6. 3.1 Experimental Background
    7. 3.2 Theoretical Model of the Photo-Activated Response to Oxidizing Gases (NO2)
    8. 3.3 Comparison with Experiments
    9. 3.4 Other Target Gases
    10. 3.5 Summary
    11. 4 Conclusions
    12. Acknowledgments
    13. References
  12. 4 Surface State Models for Conductance Response of Metal Oxide Gas Sensors During Thermal Transients
    1. 1 Introduction
    2. 2 Surface-State–Based Models of Resistive Chemical Sensors
    3. 2.1 Depleted Surface
    4. 2.2 Enhanced Surface
    5. 3 Building a Chemical-Physical Sensor Model: From the Chemistry to the Resistance Variations
    6. 3.1 The Mechanism of Conduction in the Film: Effect of the Film Structure
    7. 3.2 Selection of a Model for Surface Potential Barrier Height as a Function of the Surface Charge: Solution of the Poisson Equation
    8. 3.3 Selection of a Model for the Evolution of the Surface Charge as a Function of the Surface Chemical Reactions
    9. 4 Surface State–Based Models for Chemical Resistive Sensors: Different Assumptions and Points of View
    10. 5 Developing a Treatable Gray Model from the Physical-Chemical Model
    11. 5.1 The Intrinsic Model
    12. 5.2 The Extrinsic Model: Contributions from Oxygen and Reducing Gas
    13. 5.3 Effects of Water Vapor
    14. 6 Conclusions
    15. Nomenclature
    16. References
  13. 5 Conductance Transient Analyses of Metal Oxide Gas Sensors on The Example of Spinel Ferrite Gas Sensors
    1. 1 Introduction
    2. 2 Salient Features of Gas–Solid Interaction during Gas Sensing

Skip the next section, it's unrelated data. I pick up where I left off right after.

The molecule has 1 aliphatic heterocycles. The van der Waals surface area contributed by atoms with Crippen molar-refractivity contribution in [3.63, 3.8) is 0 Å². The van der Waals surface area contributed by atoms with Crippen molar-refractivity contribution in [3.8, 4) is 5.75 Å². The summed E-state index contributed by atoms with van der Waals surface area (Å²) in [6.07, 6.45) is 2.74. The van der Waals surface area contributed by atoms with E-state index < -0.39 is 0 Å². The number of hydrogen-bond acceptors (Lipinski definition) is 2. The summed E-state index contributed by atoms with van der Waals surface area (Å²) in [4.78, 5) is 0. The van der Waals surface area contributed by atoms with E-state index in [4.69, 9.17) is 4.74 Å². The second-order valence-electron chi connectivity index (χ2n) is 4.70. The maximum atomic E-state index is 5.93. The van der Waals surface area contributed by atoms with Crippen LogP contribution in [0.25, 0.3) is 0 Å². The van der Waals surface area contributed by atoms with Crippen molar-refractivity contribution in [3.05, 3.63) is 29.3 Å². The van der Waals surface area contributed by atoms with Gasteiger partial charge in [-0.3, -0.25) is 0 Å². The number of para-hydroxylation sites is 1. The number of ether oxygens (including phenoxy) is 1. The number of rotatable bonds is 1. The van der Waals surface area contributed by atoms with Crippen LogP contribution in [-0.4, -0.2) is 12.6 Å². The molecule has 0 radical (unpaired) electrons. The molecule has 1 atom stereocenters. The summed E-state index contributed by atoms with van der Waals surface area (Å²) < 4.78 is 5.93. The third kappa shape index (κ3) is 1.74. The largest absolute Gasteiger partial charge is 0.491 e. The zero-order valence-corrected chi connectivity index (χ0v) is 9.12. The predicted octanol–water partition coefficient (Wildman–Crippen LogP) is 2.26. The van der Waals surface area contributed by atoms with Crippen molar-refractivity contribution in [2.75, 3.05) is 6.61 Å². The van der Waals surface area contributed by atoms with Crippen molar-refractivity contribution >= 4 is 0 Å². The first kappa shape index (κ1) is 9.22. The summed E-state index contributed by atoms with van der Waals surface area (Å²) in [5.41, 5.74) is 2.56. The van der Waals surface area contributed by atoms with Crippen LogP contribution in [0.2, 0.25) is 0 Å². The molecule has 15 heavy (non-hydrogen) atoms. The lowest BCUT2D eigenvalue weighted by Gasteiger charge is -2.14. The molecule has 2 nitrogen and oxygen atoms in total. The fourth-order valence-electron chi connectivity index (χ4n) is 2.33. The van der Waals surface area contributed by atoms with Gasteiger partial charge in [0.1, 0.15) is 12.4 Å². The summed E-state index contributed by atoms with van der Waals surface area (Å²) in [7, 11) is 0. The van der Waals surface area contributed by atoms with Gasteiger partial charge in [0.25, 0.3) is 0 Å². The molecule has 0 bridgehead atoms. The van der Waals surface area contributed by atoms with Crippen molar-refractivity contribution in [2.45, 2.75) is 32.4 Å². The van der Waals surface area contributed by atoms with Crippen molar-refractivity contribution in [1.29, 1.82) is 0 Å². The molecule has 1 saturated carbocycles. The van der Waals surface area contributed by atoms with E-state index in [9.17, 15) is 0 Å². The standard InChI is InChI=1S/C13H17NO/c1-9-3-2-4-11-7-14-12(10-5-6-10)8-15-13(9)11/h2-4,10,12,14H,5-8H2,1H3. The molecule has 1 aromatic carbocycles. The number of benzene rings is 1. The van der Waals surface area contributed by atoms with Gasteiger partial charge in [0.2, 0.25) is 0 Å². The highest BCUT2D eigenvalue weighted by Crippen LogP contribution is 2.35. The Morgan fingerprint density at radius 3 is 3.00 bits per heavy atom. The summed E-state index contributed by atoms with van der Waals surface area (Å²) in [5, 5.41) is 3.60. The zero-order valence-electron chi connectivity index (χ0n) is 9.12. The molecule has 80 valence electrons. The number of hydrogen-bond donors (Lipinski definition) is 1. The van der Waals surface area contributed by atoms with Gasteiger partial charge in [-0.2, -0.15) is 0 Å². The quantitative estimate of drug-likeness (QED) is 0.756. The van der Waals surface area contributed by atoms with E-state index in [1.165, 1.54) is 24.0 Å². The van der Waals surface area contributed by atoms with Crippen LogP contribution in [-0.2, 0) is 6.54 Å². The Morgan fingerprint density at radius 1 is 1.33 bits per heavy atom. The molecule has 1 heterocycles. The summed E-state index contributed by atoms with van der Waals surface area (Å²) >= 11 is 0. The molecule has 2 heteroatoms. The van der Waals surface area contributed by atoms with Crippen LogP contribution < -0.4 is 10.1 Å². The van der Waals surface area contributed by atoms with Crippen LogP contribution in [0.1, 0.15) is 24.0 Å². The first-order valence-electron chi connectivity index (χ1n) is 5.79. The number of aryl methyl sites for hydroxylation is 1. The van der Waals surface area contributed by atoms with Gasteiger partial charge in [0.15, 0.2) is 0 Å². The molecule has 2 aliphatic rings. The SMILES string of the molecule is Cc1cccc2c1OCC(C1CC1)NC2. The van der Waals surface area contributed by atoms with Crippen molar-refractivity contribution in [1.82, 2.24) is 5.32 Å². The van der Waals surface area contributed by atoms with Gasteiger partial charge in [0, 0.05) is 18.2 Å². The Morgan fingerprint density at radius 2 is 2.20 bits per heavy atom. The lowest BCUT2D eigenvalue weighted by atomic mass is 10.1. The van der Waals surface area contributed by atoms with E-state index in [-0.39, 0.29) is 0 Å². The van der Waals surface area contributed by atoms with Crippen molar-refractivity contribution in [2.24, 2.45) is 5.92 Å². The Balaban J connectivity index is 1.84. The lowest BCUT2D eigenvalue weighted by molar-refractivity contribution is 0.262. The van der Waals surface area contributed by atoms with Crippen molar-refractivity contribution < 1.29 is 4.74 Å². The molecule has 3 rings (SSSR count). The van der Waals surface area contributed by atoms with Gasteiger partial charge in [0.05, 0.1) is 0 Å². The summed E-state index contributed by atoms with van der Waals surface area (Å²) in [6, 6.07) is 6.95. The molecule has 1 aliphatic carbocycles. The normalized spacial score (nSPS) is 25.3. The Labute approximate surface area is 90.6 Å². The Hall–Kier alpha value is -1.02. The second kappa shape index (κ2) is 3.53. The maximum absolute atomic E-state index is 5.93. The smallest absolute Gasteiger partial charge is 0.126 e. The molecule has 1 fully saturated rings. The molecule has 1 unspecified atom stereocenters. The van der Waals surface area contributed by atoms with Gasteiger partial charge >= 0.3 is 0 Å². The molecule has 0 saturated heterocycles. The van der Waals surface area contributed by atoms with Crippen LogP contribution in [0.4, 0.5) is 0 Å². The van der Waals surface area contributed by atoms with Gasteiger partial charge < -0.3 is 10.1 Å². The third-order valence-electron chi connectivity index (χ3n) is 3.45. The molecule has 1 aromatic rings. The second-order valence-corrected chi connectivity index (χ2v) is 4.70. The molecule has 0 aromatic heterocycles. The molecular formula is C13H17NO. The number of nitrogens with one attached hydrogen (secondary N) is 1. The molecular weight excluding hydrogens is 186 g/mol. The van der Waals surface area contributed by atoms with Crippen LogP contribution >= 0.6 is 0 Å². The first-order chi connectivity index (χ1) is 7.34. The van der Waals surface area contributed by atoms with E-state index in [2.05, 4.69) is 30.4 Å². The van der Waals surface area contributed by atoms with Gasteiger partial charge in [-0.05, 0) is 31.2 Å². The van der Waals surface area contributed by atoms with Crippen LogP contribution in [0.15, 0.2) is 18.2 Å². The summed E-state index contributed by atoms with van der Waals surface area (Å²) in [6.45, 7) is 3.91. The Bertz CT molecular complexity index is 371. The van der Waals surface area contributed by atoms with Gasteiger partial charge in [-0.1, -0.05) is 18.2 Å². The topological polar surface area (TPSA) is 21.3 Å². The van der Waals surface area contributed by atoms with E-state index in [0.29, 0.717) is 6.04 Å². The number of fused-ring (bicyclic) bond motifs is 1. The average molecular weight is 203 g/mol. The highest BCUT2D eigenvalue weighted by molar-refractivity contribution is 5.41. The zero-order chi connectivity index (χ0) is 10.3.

3. 3 Experimental
    4. 4 Modeling the Conductance Transients during Response and Recovery
    5. 4.1 Derivation of Response and Recovery Conductance Transients Based on Langmuir Adsorption Isotherm
    6. 4.2 Nonlinear Fitting of Response and Recovery Transients
    7. 4.3 Variation of Response and Recovery Time Constants with Sensor Operating Temperature
    8. 4.4 Variation of the Estimated Fitted Parameters with Test Gas Concentration: Addressing the Selectivity Issue
    9. 5 Characteristic Features Observed in Resistance Transients
    10. 5.1 Investigations on Irreversible and Reversible Gas Sensing in Oxide Gas Sensors
    11. 5.2 Periodic Undulation of the Resistance Transients during Response and Recovery
    12. 5.3 Spikelike Features in Resistance Transients
    13. 6 Summary and Conclusions
    14. 7 Appendix
    15. 7.1 Solution of Eq. (5.36)
    16. 7.2 Solution of Eq. (5.42)
    17. 8 Nomenclature
    18. Acknowledgment
    19. References
  14. 6 Model of Thermal Transient Response of Semiconductor Gas Sensors
    1. 1 Introduction
    2. 2 Improvement in Selectivity of the Semiconductor Gas Sensor Using Transient Response
    3. 3 Model of Thermal Transient Response of Semiconductor Gas Sensors
    4. 3.1 Transient Response of Semiconductor Gas Sensors
    5. 3.2 Thermal Transient Response of Semiconductor Gas Sensors
    6. 3.3 Physical and Chemical Processes in the Semiconductor Gas Sensor Under Transient Response
    7. 4 Modeling of Gas Sensor Processes
    8. 4.1 Heat Conduction Processes
    9. 4.2 Chemical Reaction Processes
    10. 4.3 Diffusion Processes
    11. 4.4 Sensor Output
    12. 5 Calculation Methods
    13. 5.1 Heat Conduction
    14. 5.2 Gas Concentrations on the Sensor Surface
    15. 6 Calculated Transient Responses of Gas Sensors
    16. 6.1 Temperature Change on the Sensor Surface
    17. 6.2 Concentration Change of Substance in the Vicinity of the Sensor Surface
    18. 6.3 Comparison to Experimental Results
    19. 7 Application of the Model of Transient Response
    20. 7.1 Transient Responses Under Heating with Various Waveforms